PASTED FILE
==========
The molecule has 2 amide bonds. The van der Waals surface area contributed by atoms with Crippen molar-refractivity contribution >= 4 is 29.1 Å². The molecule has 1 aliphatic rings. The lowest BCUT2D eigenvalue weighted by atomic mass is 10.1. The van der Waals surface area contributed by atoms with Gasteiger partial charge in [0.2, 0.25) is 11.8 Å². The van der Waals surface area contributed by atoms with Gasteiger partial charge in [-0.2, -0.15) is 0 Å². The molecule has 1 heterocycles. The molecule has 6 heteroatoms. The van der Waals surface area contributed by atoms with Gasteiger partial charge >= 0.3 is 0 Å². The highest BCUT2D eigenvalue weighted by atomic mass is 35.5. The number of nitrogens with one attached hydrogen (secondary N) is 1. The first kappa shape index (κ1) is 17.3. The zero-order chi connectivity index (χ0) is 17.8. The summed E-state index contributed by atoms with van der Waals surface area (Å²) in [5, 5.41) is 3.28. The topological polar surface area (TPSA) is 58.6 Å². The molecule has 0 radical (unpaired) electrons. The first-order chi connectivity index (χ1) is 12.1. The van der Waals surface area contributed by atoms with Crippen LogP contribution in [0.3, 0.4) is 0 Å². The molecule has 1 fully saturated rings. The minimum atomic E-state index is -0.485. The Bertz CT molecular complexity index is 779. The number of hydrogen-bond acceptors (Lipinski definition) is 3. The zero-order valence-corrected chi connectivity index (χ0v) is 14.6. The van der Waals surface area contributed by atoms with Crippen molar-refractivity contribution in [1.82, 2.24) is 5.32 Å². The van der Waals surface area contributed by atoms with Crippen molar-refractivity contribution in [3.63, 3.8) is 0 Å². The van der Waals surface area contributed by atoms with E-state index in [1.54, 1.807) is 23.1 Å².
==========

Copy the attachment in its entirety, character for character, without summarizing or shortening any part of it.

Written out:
The molecule has 2 amide bonds. The van der Waals surface area contributed by atoms with Crippen molar-refractivity contribution >= 4 is 29.1 Å². The molecule has 1 aliphatic rings. The lowest BCUT2D eigenvalue weighted by atomic mass is 10.1. The van der Waals surface area contributed by atoms with Gasteiger partial charge in [0.2, 0.25) is 11.8 Å². The van der Waals surface area contributed by atoms with Gasteiger partial charge in [-0.2, -0.15) is 0 Å². The molecule has 1 heterocycles. The molecule has 6 heteroatoms. The van der Waals surface area contributed by atoms with Gasteiger partial charge >= 0.3 is 0 Å². The highest BCUT2D eigenvalue weighted by atomic mass is 35.5. The number of nitrogens with one attached hydrogen (secondary N) is 1. The first kappa shape index (κ1) is 17.3. The zero-order chi connectivity index (χ0) is 17.8. The summed E-state index contributed by atoms with van der Waals surface area (Å²) in [5, 5.41) is 3.28. The topological polar surface area (TPSA) is 58.6 Å². The molecule has 0 radical (unpaired) electrons. The first-order chi connectivity index (χ1) is 12.1. The van der Waals surface area contributed by atoms with Crippen LogP contribution in [0.3, 0.4) is 0 Å². The molecule has 1 fully saturated rings. The minimum atomic E-state index is -0.485. The Bertz CT molecular complexity index is 779. The number of hydrogen-bond acceptors (Lipinski definition) is 3. The zero-order valence-corrected chi connectivity index (χ0v) is 14.6. The van der Waals surface area contributed by atoms with Crippen molar-refractivity contribution in [1.82, 2.24) is 5.32 Å². The van der Waals surface area contributed by atoms with Crippen molar-refractivity contribution in [3.63, 3.8) is 0 Å². The van der Waals surface area contributed by atoms with E-state index in [1.54, 1.807) is 23.1 Å².